He was red and white, a mass of jelly, in a blizzard of snow and ice. He was a marionette on a stage of stone, wired by tinsel. He winced while his legs danced the body electric. He writhed to the beat of 50,000 volts. He undulated to the waveforms of alternating currents until he collapsed against his will. He fell in time with the rush of time, as if all history—from the fires of the seas to the cooling of the earth—were a prelude to this moment, as if striations in rock were like grooves on a record, as if the lines were transferable into a tale of sound and fury, signifying creation, where fountains sprayed magma and rivers flowed lava, where nature was the domain of violence and blood, where the past was the feature presentation of man’s televised March of Progress.
The marionette released his hand and lost his winnings. He dropped his bucket of coins, his pot of copper and nickel, his kettle of pennies and dimes and quarters and nickels. What ensued was a cascade of change, alongside an avalanche of sludge, much like a garden waterfall with bad plumbing; much like the interior of a dying mall filled with piped-in music; much like the exterior shot of a man—our marionette—with bad pipes.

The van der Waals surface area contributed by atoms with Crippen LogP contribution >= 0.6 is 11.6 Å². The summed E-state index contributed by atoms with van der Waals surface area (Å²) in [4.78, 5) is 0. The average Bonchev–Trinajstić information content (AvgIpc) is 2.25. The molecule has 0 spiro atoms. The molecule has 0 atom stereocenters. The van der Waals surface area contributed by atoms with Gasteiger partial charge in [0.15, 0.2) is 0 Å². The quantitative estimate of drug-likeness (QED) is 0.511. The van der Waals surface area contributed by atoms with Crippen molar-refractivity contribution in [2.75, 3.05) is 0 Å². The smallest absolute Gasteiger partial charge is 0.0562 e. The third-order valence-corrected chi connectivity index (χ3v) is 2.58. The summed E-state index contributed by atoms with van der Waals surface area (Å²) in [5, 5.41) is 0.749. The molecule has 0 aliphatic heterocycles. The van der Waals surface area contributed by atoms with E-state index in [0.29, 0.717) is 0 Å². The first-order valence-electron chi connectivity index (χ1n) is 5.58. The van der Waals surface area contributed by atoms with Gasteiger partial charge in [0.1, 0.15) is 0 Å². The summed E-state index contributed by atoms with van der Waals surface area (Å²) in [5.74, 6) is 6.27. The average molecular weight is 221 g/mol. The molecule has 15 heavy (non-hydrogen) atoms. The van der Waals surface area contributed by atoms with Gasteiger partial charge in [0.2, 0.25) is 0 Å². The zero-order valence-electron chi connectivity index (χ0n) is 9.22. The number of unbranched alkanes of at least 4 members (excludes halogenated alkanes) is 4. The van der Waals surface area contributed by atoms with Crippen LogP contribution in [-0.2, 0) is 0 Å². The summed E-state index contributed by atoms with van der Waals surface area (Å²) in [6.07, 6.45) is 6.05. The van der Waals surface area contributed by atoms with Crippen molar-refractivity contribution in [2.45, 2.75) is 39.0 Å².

What followed were scents sweet and sour, from a beard browned by flames to a suit singed by probes.
Hand bells rang while the red kettle sat upright, the words emblazoned on its shield: The Salvation Army.
Behind the yellow hue of fog lights, of a California morning on a coal winter’s night, of the haze of the San Fernando Valley in a valley of the Appalachian Mountains, two aliens faced their quarry. Dressed in houndstooth and khaki and corduroy and denim, they kneeled at opposite ends of a metallic bonnet. Equidistant from this illustration of a red griffin with a golden crown, beside a Cirrus White exterior with a Persian Blue interior, the two pointed their energy weapons at their prey.
On the left, next to a SAAB nameplate, the alien in houndstooth spoke to his fellow traveler.
—I spy, with my little eye, something round and not-so-jolly.
—A winter soldier.
—Who’s AWOL on Christmas.
—Call the MPs.
—Tell them to bring TP.
Two sets of dual laser sights formed an inverted-V of red and green, of holiday lights, on the downed soldier’s chest.
The aliens fired four prongs at their target. They defibrillated the man whom they had caused to have a myocardial infarction.
—You’re in Steel Valley, not Steal Valley. Two Es, motherfucker.
—Hooked on phonics.
—Hooked on hooks.
—I read bell hooks at Pitt.
—I met her at Carnegie Mellon.
—You still teaching?
—With no shot at tenure.
—Let’s get a drink. We’ll toast to our friend.
—Who is toast.
The aliens traveled through time from the cabin of their vehicle, into the fog and through the mists of memory, past the ghosts of Camp Wright and the graves of the heroes of Antietam and Fredericksburg and Bull Run, past the past itself and over the Hot Metal Bridge toward the Golden Triangle.
They stopped in the South Side Flats, outside a bar crawl of college students and a beehive—the Beehive—of honey lavender, hazelnut, frappes, cappuccinos, and espressos.
They traded their weapons for atomizers.
They held their phones, but hid their pens.
They vaped frankincense and myrrh.